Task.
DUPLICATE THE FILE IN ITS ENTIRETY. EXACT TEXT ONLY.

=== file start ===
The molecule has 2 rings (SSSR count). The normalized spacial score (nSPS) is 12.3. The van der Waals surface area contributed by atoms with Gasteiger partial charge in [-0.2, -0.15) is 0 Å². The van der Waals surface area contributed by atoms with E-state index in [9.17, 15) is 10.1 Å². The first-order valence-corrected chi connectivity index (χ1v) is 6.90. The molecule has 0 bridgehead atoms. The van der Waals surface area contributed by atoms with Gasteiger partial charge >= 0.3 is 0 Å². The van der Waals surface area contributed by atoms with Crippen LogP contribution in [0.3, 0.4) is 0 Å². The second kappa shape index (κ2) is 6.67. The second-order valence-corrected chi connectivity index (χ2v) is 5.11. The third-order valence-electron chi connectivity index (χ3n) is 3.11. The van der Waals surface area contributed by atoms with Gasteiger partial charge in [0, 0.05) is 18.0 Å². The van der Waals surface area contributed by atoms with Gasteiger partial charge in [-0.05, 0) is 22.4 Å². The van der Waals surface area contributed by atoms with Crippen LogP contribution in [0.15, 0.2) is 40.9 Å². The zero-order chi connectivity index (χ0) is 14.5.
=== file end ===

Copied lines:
The molecule has 2 rings (SSSR count). The normalized spacial score (nSPS) is 12.3. The van der Waals surface area contributed by atoms with Gasteiger partial charge in [-0.2, -0.15) is 0 Å². The van der Waals surface area contributed by atoms with E-state index in [9.17, 15) is 10.1 Å². The first-order valence-corrected chi connectivity index (χ1v) is 6.90. The molecule has 0 bridgehead atoms. The van der Waals surface area contributed by atoms with Gasteiger partial charge >= 0.3 is 0 Å². The van der Waals surface area contributed by atoms with Crippen LogP contribution in [0.3, 0.4) is 0 Å². The second kappa shape index (κ2) is 6.67. The second-order valence-corrected chi connectivity index (χ2v) is 5.11. The third-order valence-electron chi connectivity index (χ3n) is 3.11. The van der Waals surface area contributed by atoms with Gasteiger partial charge in [0, 0.05) is 18.0 Å². The van der Waals surface area contributed by atoms with Gasteiger partial charge in [-0.05, 0) is 22.4 Å². The van der Waals surface area contributed by atoms with Crippen LogP contribution in [0.15, 0.2) is 40.9 Å². The zero-order chi connectivity index (χ0) is 14.5.